Here is a question that comes up every now and then in my writers workshops with adults. How does aging affect your writing, especially your ability to connect with kids? I usually answer jokingly. “ Who me? Age?” or something to that effect.
Recently, when I was invited to be on a panel, sponsored by Washington University Medical School, entitled “In the Words of the Artist: The Influence of Age on Creativity and Expression,” I was forced to give this subject more thought. I mentioned to my daughter that I actually had agreed to participate on such a panel, and she remarked, “Perhaps you’ve decided finally to act your age.” It occurs to me that our children expect us to age gracefully, to age with dignity. What popped into my head was a line from Dylan Thomas’ poem “Do Not Go Gentle into that Good Night.” “Rage, rage, rage against the dying of the light.” Well, forget the rage. I prefer to age creatively.
In preparation for the panel, I began to consider how my writing had changed over the years. I began my first novel for young readers when I was thirty-five. It was motivated by the challenges of raising three daughters. I wrote every day, five days a week, while they were in school, and the books focused on domestic issues, having to do with peer pressure, illness in the family, or sibling rivalry. Editors called this genre “the problem novel.”
But when the girls grew up and went off to college, those teenage stories didn’t interest me as much anymore. I knew I had to stretch my brain in a new direction.
Letting go of that stage in my life was difficult for several reasons. I no longer had a prescribed schedule to my days. And I needed to find a new subject. My husband and I began to travel more, and through the places we went and the people we met, my world view changed, broadened. Working on a novel, I used to immerse myself in the characters, the voice, and the rhythm of language. I had to stay in the room. But when I started my first book on contemporary art, The Painter’s Eye,” with Sandra Jordan, I found myself visiting artists’ studios, museum exhibitions, and art educators all over the country. In other words, I definitely left the room!!
What I found as we wrote books about artists Chuck Close, Louise Bourgeois, and Christo and Jeanne-Claude was that their most ambitious artworks were done past the age of sixty. The architect Frank Gehry’s iconic museum in Bilbao, Spain opened just before his seventieth birthday. What drives them, I think, is the need to be remembered, to get it better, to do one more great work. Their art-making stimulates and challenges them. Problem solving energizes them. They’re not stepping aside.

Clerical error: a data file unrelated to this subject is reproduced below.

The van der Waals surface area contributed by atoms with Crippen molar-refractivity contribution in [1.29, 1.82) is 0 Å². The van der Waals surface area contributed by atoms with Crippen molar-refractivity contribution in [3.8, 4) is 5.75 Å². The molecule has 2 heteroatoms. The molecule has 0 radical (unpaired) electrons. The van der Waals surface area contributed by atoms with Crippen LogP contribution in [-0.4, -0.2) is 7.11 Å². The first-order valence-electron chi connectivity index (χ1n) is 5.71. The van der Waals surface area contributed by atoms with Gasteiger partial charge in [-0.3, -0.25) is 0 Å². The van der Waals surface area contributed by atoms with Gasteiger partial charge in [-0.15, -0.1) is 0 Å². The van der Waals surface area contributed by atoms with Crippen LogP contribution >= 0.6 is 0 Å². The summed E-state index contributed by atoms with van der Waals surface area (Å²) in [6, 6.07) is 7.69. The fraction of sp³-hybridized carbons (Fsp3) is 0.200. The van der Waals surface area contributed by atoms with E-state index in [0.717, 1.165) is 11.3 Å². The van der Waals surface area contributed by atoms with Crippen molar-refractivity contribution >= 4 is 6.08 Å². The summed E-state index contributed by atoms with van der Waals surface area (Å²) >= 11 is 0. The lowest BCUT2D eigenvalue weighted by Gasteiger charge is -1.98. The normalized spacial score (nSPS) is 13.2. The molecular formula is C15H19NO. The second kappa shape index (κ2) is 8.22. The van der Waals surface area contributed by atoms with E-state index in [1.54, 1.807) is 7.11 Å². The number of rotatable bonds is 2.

Several weeks ago there was an intriguing article in the New York Times, entitled “The Artful Codger,” which talked about aging writers and the fact that improvements in health care allow us to work longer and more productively. “Shakespeare didn’t have Blue Cross,” the writer quipped. Writers, such as Saul Bellow, John Updike, and Philip Roth, have written novels full of ardor and energy way into their seventies. According to the article, “late style” tends to be provocative, energetic. Instead of rocking their way to old age, these authors write of “romantic yearnings” and “memories of the flesh.” As for me, I’m still in my “middle style.” I’ll wait until I’m much older to start writing my “late style” lusty novel. In answer to my students’ questions about relating to young readers as I grow older, I can say that my grandchildren supply me with endless material. In fact my next two books are geared toward younger children, inspired by Alexander, age 9, and Coco, age 6. And as I age, I’m celebrating my creativity, instead of worrying about losing it.